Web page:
(701d) Innovative Applications for Effective Biocatalysis in Continuous Flow | AIChE

(701d) Innovative Applications for Effective Biocatalysis in Continuous Flow


Gruber-Woelfler, H., Graz University of Technology, Institute for Chemical Apparatus Design, Particle Technology and Combustion
Biocatalysis is an eco-friendly alternative to conventional catalysis in synthetic chemistry. However, innovative approaches are still required to increase biocatalyst stability and make continuous flow biocatalytic processes commercially feasible.

In this work, the design of continuous, inexpensive, and stable biocatalytic processes for the synthesis of fine chemicals will be discussed for different applications (Figure 1). In the first part, the design of an automated process to evaluate the efficiency of immobilized enzymes on 3D printed supports will be discussed.[1] The process was automated via a Python-based application to identify the optimal operating conditions. The process demonstrated excellent space-time yield (STY) (39.21 g product/L·h) and no leaching of the immobilized enzyme, indicating that the designed supports are ideal for biocatalytic applications.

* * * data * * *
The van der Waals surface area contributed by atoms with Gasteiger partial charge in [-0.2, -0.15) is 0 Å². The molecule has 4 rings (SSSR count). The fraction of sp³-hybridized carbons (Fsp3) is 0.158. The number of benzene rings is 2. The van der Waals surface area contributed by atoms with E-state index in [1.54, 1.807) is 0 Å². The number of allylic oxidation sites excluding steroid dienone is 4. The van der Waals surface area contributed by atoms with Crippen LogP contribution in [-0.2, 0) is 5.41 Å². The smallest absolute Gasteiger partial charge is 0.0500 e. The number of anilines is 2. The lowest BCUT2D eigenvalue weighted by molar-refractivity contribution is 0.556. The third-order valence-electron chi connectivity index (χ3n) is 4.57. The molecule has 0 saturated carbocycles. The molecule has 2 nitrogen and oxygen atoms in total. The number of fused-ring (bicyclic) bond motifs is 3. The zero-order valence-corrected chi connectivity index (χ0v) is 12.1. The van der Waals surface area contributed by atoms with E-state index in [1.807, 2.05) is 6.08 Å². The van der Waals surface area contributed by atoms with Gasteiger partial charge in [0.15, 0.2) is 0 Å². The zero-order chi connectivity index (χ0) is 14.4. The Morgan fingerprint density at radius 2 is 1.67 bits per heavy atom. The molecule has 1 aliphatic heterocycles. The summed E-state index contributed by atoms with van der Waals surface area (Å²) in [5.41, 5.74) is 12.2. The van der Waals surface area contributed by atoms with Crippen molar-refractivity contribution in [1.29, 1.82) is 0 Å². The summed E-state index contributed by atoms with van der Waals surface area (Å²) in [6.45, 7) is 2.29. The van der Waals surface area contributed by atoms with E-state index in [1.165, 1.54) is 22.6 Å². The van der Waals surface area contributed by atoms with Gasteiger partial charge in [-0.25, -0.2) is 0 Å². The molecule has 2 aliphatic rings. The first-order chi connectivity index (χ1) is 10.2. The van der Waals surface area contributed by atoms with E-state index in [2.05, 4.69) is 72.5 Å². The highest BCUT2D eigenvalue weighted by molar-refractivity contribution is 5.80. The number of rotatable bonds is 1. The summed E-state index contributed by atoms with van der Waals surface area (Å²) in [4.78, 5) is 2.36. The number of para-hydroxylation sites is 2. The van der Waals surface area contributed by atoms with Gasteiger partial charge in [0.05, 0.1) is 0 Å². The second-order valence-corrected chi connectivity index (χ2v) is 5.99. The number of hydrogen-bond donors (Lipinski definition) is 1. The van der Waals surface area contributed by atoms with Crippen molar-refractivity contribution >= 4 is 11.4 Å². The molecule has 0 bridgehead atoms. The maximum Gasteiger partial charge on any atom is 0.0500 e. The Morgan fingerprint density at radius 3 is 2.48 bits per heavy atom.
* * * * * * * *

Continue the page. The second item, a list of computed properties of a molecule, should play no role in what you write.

In the second part, the development of custom-made flow processes to aid in the transition from batch to continuous mode for photo-biocatalytic reactions will be discussed.[2] Two separate photo-bioreactors have been designed and optimized for carrying out light-driven biotransformations in cyanobacteria. The presented flow processes offer higher STYs compared to batch (up to 14.4 g/L·h in the coil reactor against 0.4 g/L·h in batch), and they are simple to construct and scale, rendering them a workable choice for modular and scalable systems.

Lastly, a multistep continuous process will be presented, that combines photo- and biocatalysis to obtain trifluoromethyl-functionalized molecules, which are relevant for the pharmaceutical industry. The process involves the use of green solvents, biocatalyst immobilization, and cofactor regeneration to increase the sustainability of the reaction.

To conclude, combining established chemical engineering technologies with greener solutions such as biocatalysis and photocatalysis is necessary to develop sustainable processes and change the way fine chemicals are produced.

[1] A. Valotta, M. C. Maier et al., J Flow Chem 2021, 11, 675–689.

[2] A. Valotta, L. Malihan-Yap et al., ChemSusChem. 2022, 15, e202201468